As the net tightens, viewers watch with equal unease, knowing Rosemary’s peril is far greater than she could ever have imagined. In this horror movie, as in no other before, there is to be no escape — for this is a truly nightmarish plot from start to dire finish, ending as it does with a scene of infernal ringing out: “Hail Satan!”
As depicted on screen, the Satanists are a cunning cabal who seem to have unfettered access to worldly success. The temptation of Rosemary’s struggling actor-husband, played eerily by John Cassavetes, and his later compliance with the infernal designs of his new Satanist neighbors seem all too realistic, all too human, and altogether believable of the world of late-1960s Manhattan. By the movie’s end, evil indeed has appeared to triumph.
Rosemary’s Baby burst onto cinema screens during the summer of 1968. It was released only a handful of weeks before the promulgation of the papal encyclical Humanae Vitae to less thunderous applause. The latter taught the truths of human life and love; by contrast, the Hollywood film was but a nefarious parody of those truths; one caught the Zeitgeist and was lauded, the other spoke of a perennial belief and was pilloried. Nevertheless, both were prophetic and, in their very different ways, marked the beginning of a battle for more than just the soul of Hollywood.
After Rosemary’s Baby, Polanski’s career “took off.” The future must have indeed looked golden. Yet while the director and his wife, Sharon Tate, were making their new home in the hills over Hollywood, their every move was being scrutinized. Unfortunately for them, the scrutinizing eyes were those of a madman by the name of Charles Manson.
The pregnant Tate was to be brutally murdered on Aug. 9, 1969. A few days after the murder, Sharon Tate’s requiem took place at Church of the Good Shepherd, Beverly Hills. She was later buried in Holy Cross Cemetery with her unborn child in her arms. As for Evans and Polanski, the two men at the center of the cinematic realization of Rosemary’s Baby, the years that followed the film’s initial stellar success were to become for them ones increasingly mired in scandal and criminal charges. To this day, Polanski remains a fugitive from U.S. authorities.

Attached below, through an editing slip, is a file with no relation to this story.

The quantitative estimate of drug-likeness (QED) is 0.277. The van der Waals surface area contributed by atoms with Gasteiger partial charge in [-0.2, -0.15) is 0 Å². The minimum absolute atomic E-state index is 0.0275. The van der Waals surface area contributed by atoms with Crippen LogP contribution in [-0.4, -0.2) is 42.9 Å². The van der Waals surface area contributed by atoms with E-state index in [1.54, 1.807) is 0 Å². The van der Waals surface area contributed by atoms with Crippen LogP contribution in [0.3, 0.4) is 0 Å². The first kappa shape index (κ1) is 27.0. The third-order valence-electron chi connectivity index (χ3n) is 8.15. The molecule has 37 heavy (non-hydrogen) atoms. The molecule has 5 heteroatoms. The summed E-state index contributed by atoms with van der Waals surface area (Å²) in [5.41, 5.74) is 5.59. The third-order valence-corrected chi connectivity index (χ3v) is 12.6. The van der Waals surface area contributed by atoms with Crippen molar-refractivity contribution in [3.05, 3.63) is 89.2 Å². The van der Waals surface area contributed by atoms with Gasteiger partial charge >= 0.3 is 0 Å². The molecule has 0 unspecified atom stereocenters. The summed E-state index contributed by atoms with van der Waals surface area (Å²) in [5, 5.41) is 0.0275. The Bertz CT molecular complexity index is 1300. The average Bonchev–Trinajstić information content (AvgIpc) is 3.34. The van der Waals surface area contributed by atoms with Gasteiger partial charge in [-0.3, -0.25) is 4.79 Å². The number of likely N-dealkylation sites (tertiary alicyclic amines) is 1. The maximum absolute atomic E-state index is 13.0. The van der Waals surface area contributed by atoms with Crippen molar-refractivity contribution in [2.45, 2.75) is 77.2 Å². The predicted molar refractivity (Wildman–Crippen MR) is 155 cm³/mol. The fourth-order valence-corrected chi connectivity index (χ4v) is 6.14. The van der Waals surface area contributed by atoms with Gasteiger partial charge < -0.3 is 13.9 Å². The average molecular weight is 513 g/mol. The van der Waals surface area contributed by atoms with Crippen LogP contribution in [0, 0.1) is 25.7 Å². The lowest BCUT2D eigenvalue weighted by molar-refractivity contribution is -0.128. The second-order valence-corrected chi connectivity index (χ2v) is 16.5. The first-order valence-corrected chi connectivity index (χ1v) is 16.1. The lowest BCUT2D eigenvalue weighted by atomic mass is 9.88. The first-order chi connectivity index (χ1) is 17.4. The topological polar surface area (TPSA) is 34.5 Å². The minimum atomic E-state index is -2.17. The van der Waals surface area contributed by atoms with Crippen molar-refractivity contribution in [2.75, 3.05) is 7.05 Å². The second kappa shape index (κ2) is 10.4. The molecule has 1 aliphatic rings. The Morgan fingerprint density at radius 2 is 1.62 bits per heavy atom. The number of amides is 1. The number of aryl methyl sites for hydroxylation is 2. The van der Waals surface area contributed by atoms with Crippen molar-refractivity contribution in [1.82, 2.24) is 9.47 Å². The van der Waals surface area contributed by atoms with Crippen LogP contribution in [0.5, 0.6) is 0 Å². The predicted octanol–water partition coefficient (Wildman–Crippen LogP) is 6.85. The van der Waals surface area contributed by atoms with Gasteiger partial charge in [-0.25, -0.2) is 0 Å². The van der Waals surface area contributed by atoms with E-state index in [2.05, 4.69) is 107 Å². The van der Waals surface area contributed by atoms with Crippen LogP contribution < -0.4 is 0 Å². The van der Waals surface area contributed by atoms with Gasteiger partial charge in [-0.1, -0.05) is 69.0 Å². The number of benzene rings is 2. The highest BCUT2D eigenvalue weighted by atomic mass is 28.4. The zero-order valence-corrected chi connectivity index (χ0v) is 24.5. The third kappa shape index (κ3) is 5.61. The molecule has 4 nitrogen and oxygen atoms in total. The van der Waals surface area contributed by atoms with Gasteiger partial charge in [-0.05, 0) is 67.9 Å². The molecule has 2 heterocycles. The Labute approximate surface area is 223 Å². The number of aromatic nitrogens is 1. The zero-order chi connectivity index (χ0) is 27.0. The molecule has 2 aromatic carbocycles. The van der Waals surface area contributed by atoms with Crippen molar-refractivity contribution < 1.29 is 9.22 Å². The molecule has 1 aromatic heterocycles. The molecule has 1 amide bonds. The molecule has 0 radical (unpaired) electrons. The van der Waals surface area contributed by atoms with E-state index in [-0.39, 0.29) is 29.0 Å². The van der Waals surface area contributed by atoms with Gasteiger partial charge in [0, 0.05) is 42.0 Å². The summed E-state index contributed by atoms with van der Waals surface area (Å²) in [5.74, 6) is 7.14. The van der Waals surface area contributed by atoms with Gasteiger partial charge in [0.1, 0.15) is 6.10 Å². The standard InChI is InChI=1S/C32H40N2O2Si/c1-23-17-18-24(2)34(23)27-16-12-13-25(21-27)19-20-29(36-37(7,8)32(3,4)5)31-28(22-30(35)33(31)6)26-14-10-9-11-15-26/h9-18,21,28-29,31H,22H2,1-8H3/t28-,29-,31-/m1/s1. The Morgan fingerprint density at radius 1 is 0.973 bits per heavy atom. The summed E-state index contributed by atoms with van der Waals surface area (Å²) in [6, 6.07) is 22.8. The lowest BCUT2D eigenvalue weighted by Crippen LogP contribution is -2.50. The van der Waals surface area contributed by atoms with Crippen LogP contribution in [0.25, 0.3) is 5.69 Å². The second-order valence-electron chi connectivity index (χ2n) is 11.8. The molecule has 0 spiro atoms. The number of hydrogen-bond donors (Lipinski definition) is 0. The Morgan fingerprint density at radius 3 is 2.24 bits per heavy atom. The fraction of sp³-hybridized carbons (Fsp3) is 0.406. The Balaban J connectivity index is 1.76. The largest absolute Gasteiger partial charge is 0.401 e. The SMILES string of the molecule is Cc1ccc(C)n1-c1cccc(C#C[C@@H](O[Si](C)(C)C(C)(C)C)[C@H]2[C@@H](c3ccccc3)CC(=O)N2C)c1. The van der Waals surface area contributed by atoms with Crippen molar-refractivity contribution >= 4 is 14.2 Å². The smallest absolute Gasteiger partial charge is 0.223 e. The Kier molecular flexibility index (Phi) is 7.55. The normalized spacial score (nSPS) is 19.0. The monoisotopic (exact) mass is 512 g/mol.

When Rosemary’s Baby made its way across the Atlantic, Britain’s film censors were appalled by its content. Their objections were not so much over the occult overtones of the plot, however, as the sexual violence that was inflicted by Satanists on Rosemary so as to execute their diabolic plan.
By now, though, the British press was intolerant and mocking of censorship cuts made to films, of whatever sort. Therefore, there was a predictable outcry from newspaper movie critics in response to this. Perhaps, however, the most telling comment of all was by a critic, probably one unsuspecting of its true significance.
Writing in the Jan. 26 edition of the mass-market tabloid Sunday newspaper The People, Ernest Betts made reference to the scene in the movie where Rosemary holds a knife over her pregnant stomach, threatening what is in her womb. Betts wrote, “No scene which I have encountered in a picture is quite so horrifying as this one. All that stuff about violence and sex the censor talks about pales beside it.”
The image of a knife held by a mother over her womb makes an obvious reference. The British 1967 Abortion Act had only come into effect in April 1968. One wonders if that was what the newspaper journalist had, subconsciously, caught a glimpse of upon the screen, namely, the now real threat to all unborn children across the land.
Curiously, movie posters depicted no scene from the film. Instead, on a harsh, rocky terrain, against a sickly green background, there is the silhouette of a stroller. There is also the upturned face of Rosemary with the mocking movie strapline: “Pray for Rosemary’s Baby.”
As Rosemary’s Baby was being screened across the United States, laws liberalizing abortion were enacted in New York, California and elsewhere. It was almost, however, as if the poster image was suggesting that the stroller and what it held were somehow ominous, somehow a threat.
The Motion Picture Production Code had been clear that evil must not triumph on screen. In the case of Polanski’s film, the triumph of the powers of hell is all too obvious to the film’s characters. What is, perhaps, less obvious is how this film attacked not just Christianity, with its heralding of the Antichrist, but also marriage and the gift of children.
Theology teaches that the devil cannot create; he can only counterfeit. What we witness on screen in this film, therefore, is a horrible counterfeit of Christian marriage and its primary purpose, namely, procreation.
Doubtless, this Halloween, Rosemary’s Baby shall be trotted out across television networks and streaming services as “Classic Horror” — one mired in the Satanic-inspired sexual revolution of the 1960s; but it is also something else. The 1968 film harks back to an even older “classic,” namely, the original lie whispered in a garden.